Chip Towers makes a factual point about why we need Jacob Eason on that line.
But if the Bulldogs are to get back to where they traditionally have been offensively — that is, atop the SEC in points scored and total yardage — they have to resurrect the passing game. And Eason represents the best option for doing that.
When Georgia was annually among the leaders in scoring in the SEC, they always had a dynamic passing game. From 2007 to 2014, the Bulldogs always put up at least 2,500 yards passing, and usually well over 3,000 yards. Even when Georgia was rolling with its run game behind Todd Gurley and Keith Marshall in 2013, the offense threw for 4,085 yards.
Last year that slipped to 2,406 yards. So did scoring, to 26.3 points per game.
Yeah, last year was definitely anemic. But even over the time Towers reviews, there were ups and downs to Georgia’s offense as a whole. Look at Georgia’s conference ranking over the last eight seasons in yards per play.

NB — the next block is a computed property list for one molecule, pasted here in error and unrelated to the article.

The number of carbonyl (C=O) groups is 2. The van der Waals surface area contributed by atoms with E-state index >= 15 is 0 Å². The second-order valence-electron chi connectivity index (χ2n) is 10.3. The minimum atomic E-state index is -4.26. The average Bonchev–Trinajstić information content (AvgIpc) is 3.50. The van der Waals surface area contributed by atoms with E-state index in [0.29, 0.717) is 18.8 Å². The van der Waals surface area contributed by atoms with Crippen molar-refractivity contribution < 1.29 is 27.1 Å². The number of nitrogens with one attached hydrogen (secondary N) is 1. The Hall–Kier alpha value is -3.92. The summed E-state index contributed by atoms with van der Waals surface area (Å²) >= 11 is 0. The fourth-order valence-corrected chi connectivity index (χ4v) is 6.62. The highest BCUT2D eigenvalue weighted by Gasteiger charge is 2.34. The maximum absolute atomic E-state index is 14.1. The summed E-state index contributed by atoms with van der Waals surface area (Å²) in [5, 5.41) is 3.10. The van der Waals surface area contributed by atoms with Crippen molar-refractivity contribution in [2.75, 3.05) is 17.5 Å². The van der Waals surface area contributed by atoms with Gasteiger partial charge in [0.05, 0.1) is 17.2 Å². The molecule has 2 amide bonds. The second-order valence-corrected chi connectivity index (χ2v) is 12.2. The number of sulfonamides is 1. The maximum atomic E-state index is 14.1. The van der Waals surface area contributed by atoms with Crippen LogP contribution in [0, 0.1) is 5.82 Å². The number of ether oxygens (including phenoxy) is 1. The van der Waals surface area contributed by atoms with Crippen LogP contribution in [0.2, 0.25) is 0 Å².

- 2008: 2nd (6.70)
- 2009: 6th (5.94)
- 2010: 4th (6.15)
- 2011: 4th (5.63)
- 2012: 1st (7.09)
- 2013: 5th (6.66)
- 2014: 1st (6.79)
- 2015: 5th (6.03)
The worst average comes from the year of no running game, 2011. The lowest ranking comes as a result of a Coxian turnover margin. The three best years all came when the offense combined solid running games with experienced quarterbacks. (And 2013 would have been right up there had it not been for the run of injuries.)
So you tell me — assuming Georgia’s running game is great again, is Eason special enough to match what Stafford, Murray and Mason brought to the table as experienced starters?